It took all of about twelve hours to happen - the first round of Coleco Evolved Mini Arcades hit Kickstarter and became fully-funded. Back in 1981, Coleco first issued their classic tabletop arcade machines - versions of arcade favorites like Pac-Man and Donkey Kong, shrunk into miniature form by a suspicious character known as "Mr. Arcade" (that's how it happened in the commercials, anyway). These machines have become iconic, and now they're coming back in a new form, ditching the primitive calculator screen for a full-color LCD display that's powered by a powerful new gaming chipset. They've also chucked the C-batteries in exchange for a rechargeable lithium ion battery pack, and the joystick and buttons have been revamped as well. The first two games available will be Rainbow Brite: Journey to Rainbow Land and Robotech The Macross Saga.
It's cold here in Northern Illinois, and as a fresh couple inches of snow covers the ground today following a near-60° warm-up just days ago, cabin fever is setting in as I think about spending some time outdoors when spring rolls around. I'm a big fan of lighting (my wife can vouch for my years of trial-and-error), and lately my eyes have been on the "Neo-Vintage" LED movement - modern tech that looks like the Edison bulbs of old. As that corner of the industry continues to evolve, it's interesting to see just how close we've come to LED bulbs that have the appearance of their incandescent ancestors, but the path hasn't been without some hiccups. One such glitch is the flicker - a hyper-strobe effect that usually can't be seen with the naked eye. This is something the LEDs have been known for, and something that's bugged me for years - particularly with seasonal lighting. If you've ever shot video of certain LEDs (Christmas lights are a prime example), you've seen the dramatic effect. Now comes The Burton Bulb, and they're aiming to fix all of that with flickerless Neo-Vintage LED tech.
Season two of ABC's The Toy Box is currently underway, and when the second episode airs this Sunday (October 8, 2017) at 7/6c, there will be two products featured that have already crossed my path here at Rock Father HQ. Joining Noochie Golf (first seen in 2013) is MAD MOVES - a new dance game created by Ashley Mady - founder and president of brand licensing agency and think tank Brandberry, Inc. Ahead of its television debut on The Toy Box, the game is available to order through a just-launched Kickstarter Campaign. With a modest goal of just $15K, MAD MOVES should have little problem blasting through that and bringing their game to the masses. Check out the pitch below!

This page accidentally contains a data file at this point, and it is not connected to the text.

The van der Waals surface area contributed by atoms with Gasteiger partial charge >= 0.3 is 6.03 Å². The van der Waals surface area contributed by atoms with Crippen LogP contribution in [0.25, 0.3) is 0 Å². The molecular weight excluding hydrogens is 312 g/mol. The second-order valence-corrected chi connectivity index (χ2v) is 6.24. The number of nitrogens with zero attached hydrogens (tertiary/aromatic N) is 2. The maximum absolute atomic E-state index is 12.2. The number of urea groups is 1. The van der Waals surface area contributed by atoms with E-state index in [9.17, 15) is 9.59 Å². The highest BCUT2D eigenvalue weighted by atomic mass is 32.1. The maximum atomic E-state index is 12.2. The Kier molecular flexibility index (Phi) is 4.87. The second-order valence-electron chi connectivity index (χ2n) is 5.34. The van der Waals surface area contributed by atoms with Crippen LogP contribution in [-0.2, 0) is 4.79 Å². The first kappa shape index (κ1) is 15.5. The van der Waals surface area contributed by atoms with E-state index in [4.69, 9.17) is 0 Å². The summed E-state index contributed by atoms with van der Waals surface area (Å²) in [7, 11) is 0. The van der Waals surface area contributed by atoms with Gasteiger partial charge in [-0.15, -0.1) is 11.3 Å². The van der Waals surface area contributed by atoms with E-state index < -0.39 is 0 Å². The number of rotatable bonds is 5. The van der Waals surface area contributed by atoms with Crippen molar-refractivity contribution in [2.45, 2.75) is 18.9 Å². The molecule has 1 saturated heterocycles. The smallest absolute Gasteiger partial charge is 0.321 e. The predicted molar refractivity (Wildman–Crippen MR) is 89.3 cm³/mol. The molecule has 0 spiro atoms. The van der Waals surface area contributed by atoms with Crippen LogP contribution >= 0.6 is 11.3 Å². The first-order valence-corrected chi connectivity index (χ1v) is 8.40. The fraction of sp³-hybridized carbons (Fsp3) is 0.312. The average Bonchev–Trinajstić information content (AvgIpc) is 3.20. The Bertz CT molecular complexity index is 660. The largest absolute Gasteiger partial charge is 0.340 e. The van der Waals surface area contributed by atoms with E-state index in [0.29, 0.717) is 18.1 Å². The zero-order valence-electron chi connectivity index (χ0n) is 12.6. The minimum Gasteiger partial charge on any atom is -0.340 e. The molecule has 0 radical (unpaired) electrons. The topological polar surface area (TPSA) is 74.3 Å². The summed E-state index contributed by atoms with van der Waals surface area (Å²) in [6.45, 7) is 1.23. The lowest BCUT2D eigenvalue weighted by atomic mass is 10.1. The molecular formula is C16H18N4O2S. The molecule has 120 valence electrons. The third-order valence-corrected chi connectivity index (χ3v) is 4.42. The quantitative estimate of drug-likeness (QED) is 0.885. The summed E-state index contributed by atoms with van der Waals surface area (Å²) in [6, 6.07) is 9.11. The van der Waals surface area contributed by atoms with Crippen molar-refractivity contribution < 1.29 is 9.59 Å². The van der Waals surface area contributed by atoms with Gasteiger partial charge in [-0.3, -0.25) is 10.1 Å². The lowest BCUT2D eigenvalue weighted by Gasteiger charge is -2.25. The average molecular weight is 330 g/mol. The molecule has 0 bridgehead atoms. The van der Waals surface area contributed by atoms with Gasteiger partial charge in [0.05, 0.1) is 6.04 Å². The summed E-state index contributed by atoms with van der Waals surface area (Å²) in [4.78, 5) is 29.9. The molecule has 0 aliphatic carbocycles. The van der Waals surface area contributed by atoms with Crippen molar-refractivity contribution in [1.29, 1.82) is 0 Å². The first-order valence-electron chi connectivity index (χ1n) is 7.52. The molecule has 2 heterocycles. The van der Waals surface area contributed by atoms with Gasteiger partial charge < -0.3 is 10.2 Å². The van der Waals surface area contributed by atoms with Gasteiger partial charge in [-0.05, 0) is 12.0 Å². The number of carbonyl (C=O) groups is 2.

I tend to be notoriously hesitant when it comes to crowdfunding efforts*, but once in awhile something hits my radar that I'll share here on the site. Tertill: The Solar-Powered Weeding Robot for Home Gardens is just such a project, and it's one that sorta breaks two of my barriers - crowdfunding and home robotics. I have no interest in owning a Roomba to vacuum for me, and when it comes to lawn-mowing robots, that's just terrifying (they look like Battlebots, so I figure they'll attack children) and of no interest since I love mowing my lawn. One thing I don't like? Weeding our gardens. In our raised beds here at Rock Father HQ, we have a major weed problem, and the girls and I can't keep it under control. It's a huge pain, and that's where a little guy like Tertill can come in. Check this out, and watch the pitch video below.
Please note: Before submitting a crowdfunding project for coverage, read this.
Is it newsworthy that 5-Minute Dungeon has already raised over $155K against a $30K goal and still has 16 days left to fund? Perhaps, since a lot of people love card games, including many readers of this site. In recent days, I've had people continue to tell me about this game (peers and all), but it's just not my bag, despite the fact that the makers of the game are currently pitching 5-Minute Dungeon as a "Family Game Night" option. Take a look and see what you think...
There have been plenty of orchestral covers of popular music over the years, from those "String Tribute" albums to variations performed by various smaller configurations, sometimes focusing on specific instruments, like cello. Today comes something bigger - a full orchestra comprised of "some of L.A.'s finest session players," tackling some iconic songs by the likes of RAGE AGAINST THE MACHINE, TOOL, SYSTEM OF A DOWN and more. Metamorphestra is a brand-new orchestra, founded in 2016 by conductor Nick Proch, and they hit my radar thanks to a performance of SOAD's "Chop Suey!" that took place at Capitol Studios. The clip comes as the orchestra seeks to crowdfund their debut album via Kickstarter. Check out the incredibly cinematic reimagining below...